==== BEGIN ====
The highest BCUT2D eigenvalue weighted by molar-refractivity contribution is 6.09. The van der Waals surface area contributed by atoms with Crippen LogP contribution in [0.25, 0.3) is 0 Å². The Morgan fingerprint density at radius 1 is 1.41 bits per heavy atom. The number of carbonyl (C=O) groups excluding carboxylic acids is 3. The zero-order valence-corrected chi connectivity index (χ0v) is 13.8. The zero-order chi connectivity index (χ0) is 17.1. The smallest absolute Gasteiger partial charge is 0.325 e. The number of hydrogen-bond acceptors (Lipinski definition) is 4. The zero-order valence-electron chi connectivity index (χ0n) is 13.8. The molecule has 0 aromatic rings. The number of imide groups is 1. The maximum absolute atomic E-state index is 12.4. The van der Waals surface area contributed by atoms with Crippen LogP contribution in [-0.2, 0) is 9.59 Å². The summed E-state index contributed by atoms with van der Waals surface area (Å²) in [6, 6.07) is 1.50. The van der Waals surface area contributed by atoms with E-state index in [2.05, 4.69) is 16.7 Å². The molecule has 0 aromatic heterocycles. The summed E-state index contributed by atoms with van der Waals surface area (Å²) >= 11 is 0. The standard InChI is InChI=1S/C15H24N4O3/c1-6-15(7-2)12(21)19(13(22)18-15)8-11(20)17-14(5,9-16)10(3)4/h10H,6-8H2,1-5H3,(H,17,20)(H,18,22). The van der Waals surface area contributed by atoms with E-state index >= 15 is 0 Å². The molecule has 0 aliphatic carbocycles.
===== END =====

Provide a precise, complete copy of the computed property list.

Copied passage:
The highest BCUT2D eigenvalue weighted by molar-refractivity contribution is 6.09. The van der Waals surface area contributed by atoms with Crippen LogP contribution in [0.25, 0.3) is 0 Å². The Morgan fingerprint density at radius 1 is 1.41 bits per heavy atom. The number of carbonyl (C=O) groups excluding carboxylic acids is 3. The zero-order valence-corrected chi connectivity index (χ0v) is 13.8. The zero-order chi connectivity index (χ0) is 17.1. The smallest absolute Gasteiger partial charge is 0.325 e. The number of hydrogen-bond acceptors (Lipinski definition) is 4. The zero-order valence-electron chi connectivity index (χ0n) is 13.8. The molecule has 0 aromatic rings. The number of imide groups is 1. The maximum absolute atomic E-state index is 12.4. The van der Waals surface area contributed by atoms with Crippen LogP contribution in [-0.2, 0) is 9.59 Å². The summed E-state index contributed by atoms with van der Waals surface area (Å²) in [6, 6.07) is 1.50. The van der Waals surface area contributed by atoms with E-state index in [2.05, 4.69) is 16.7 Å². The molecule has 0 aromatic heterocycles. The summed E-state index contributed by atoms with van der Waals surface area (Å²) >= 11 is 0. The standard InChI is InChI=1S/C15H24N4O3/c1-6-15(7-2)12(21)19(13(22)18-15)8-11(20)17-14(5,9-16)10(3)4/h10H,6-8H2,1-5H3,(H,17,20)(H,18,22). The van der Waals surface area contributed by atoms with E-state index >= 15 is 0 Å². The molecule has 0 aliphatic carbocycles.